A friend of mine, who has worked in Asia for a long time, told me this fascinating story from his days in Jakarta. He was then running a large and successful group in an ad agency. He promoted a young lady in the group, who was exceptionally good at her work. On getting the news, the young lady broke down and pleaded with my friend not to promote her. Her argument was four-fold:
- My friends will shun me because they will think I have become superior to them.
- If I give feedback to anyone in the team, they will think I am acting bossy
- People will gossip that there is something going on between us.
- We are functioning so well as a group, why do you want to spoil it?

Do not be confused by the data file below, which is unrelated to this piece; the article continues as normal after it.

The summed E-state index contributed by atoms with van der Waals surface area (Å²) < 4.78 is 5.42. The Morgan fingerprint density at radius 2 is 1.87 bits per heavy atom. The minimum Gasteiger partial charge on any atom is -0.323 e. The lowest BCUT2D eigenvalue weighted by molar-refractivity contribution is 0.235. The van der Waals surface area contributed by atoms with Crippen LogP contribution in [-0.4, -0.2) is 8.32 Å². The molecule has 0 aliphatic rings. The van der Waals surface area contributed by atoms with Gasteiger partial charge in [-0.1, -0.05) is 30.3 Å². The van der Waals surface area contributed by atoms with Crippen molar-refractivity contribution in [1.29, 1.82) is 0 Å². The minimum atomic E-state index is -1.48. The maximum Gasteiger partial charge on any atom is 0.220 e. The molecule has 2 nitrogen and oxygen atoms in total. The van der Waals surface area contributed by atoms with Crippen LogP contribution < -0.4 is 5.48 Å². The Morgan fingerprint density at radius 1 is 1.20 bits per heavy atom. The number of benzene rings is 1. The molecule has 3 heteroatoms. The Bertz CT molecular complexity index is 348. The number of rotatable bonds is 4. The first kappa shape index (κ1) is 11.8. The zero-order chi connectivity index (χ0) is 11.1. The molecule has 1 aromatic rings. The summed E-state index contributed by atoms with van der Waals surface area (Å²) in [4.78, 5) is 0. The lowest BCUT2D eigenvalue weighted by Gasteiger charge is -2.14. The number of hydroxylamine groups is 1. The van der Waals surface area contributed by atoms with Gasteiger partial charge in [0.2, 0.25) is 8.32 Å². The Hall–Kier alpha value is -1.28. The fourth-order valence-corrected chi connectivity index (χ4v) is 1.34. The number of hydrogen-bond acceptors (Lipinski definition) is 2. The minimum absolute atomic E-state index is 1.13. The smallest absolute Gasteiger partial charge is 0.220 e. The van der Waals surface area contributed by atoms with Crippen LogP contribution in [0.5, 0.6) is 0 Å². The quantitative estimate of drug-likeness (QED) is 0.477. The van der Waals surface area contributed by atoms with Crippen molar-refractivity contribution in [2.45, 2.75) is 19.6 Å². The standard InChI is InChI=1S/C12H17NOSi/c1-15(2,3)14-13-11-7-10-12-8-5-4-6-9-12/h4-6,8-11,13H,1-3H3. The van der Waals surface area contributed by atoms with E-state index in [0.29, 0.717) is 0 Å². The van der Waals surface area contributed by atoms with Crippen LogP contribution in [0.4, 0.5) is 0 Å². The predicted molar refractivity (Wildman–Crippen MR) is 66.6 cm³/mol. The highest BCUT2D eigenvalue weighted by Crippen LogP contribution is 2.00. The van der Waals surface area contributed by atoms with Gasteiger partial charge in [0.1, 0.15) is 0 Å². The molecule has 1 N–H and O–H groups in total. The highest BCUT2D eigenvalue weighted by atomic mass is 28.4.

So how should I reward you, inquired my friend? Reward the group, said the young lady. My friend reflected on this for a few days, and took the young lady’s advice.
It’s an instructive incident because the concept of an individual-focused reward system is so ingrained in our management thinking. But the concept (of individual rewards) is essentially a Western import.
It turns out that the West may not be all that different. A study by Duke University’s Fuqua School of Business, Idaho State University, McGill University and the University of Illinois at UrbanaChampaign seems to suggest that if individuals in a group are successful and singled out for rewards, it de-motivates others in the group.
The effect – called vicarious goal satiation – needs further study but it does have profound implications for companies. People like to swim or sink together. Ignoring this fundamental of human nature may not be good idea, whether it’s a young advertising executive in Jakarta or an Ivy League MBA in New York.